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Last year, Yahoo acted as if it was playing a game of chess. If made lots of small, confusing, seemingly random moves with the intent of bringing everything together in the end. Now, the company is starting to complete the picture and throw its weight around.
Yesterday, Yahoo announced that it will no longer let users sign into Yahoo with their Google or Facebook accounts. If you want to use a Yahoo product, then you’ll need a Yahoo log-in.
Do you remember the great Yahoo ID purge of 2013? Yahoo found abandoned addresses that hadn’t been accessed in more than a year and reassigned them to the highest bidders. This was because someone who never used the email morgan_smith was keeping the address from a Morgan Smith who actually wanted to use it. This was meant to be a gift to active Yahoo users.
With a fresh batch of IDs, Yahoo hopes to lure users back to the service who left for Gmail years ago. It might be a minor inconvenience for them to set up the account at first, but once they’re in they’ll want to stay because of all the great products offered.
Yahoo’s update has two major implications for the face of the Internet. First, they’re no longer tiptoeing around and making obscure moves. Yahoo is making a statement that they’re here and important. Requiring users to use their Yahoo IDs to log-in show’s that they’re not going to do whatever they can for traffic and engagement, but rather want committed users. They believe they’re just as important as Facebook and Google.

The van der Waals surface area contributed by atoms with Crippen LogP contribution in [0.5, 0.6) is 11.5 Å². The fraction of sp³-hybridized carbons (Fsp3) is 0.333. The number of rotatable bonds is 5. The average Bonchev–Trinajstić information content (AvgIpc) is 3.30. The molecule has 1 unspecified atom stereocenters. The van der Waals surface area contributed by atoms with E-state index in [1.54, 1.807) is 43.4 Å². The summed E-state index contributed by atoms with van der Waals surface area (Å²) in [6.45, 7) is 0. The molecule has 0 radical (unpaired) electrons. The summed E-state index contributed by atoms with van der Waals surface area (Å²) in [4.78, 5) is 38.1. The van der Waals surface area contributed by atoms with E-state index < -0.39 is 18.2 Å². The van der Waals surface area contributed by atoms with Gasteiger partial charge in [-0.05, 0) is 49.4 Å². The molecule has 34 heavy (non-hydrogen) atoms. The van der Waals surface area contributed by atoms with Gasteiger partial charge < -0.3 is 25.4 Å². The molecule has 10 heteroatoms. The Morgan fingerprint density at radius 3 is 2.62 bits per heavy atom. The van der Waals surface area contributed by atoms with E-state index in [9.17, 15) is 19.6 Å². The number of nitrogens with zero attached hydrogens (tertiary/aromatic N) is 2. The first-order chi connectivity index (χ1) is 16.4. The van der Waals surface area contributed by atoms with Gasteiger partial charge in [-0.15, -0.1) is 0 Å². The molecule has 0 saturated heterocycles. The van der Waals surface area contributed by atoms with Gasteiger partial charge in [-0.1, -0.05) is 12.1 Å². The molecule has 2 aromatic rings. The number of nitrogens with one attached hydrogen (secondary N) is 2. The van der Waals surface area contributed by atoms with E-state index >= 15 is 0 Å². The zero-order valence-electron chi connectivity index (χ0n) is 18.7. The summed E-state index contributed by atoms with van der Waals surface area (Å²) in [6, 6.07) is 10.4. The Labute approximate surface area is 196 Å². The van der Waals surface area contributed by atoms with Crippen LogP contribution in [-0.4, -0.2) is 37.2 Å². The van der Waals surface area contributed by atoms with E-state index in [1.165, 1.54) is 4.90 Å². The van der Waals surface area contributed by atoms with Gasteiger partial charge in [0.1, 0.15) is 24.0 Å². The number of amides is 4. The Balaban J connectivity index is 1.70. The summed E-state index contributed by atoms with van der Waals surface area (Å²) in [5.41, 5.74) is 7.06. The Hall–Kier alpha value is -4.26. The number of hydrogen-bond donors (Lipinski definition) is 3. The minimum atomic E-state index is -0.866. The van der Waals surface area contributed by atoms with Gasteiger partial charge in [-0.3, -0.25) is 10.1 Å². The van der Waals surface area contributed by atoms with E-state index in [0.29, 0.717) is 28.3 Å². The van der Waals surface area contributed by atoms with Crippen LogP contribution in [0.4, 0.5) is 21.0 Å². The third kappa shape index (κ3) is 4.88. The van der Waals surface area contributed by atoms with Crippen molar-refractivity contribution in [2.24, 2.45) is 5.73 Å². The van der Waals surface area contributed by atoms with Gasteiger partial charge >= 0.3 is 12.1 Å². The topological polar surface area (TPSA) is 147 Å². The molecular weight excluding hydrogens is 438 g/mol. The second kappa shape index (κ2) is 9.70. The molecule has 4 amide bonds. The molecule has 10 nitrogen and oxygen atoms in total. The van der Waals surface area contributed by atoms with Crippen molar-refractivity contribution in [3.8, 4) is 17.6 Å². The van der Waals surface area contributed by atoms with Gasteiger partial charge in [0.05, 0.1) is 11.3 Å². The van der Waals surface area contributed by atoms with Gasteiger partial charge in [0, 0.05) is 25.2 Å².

The second implication is that Yahoo’s power could start to be felt throughout the Internet. Internet users are often asked to log-in wherever they go to post comments, access exclusive content, and make purchases. Rather than having 200 different log-ins for each blog we’ve ever visited and wanted to comment on, (and we all know we’d use the exact same password for each, real secure) we’re able to sign-in via Facebook or Twitter. This makes the lives of users significantly easier, as they don’t want to create an account specifically for your site.
Websites let users log-in with Facebook, Google, and Twitter because it’s assumed that the majority of the population has at least one of those accounts. If Yahoo can join that list, they can finally be accepted as an important company on the web. Yahoo log-ins would be as commonplace and inescapable as Facebook icons.
The Verge reports that Yahoo is slowly removing the Facebook and Google log-ins from different programs and will start with “Yahoo Sports Tourney Pick’Em” this month. This is brilliant timing. Users will have to Yahoo create accounts if they want to fill out brackets, especially if one person in the office decides to set it up through Yahoo instead of ESPN. Users who create Yahoo log-ins specifically for March Madness won’t have to create an ID ever again, and shouldn’t have a problem with Yahoo’s new change.
When reflecting on a company implementing unpopular changes to a popular service, I can’t help but think about Google+ and YouTube. Another service that will quickly get the Yahoo ID treatment is Flickr. Users will need to login with Yahoo ID’s to use the photo sharing app. That’s a total Google move. You’re never too big to learn from your competition, I guess.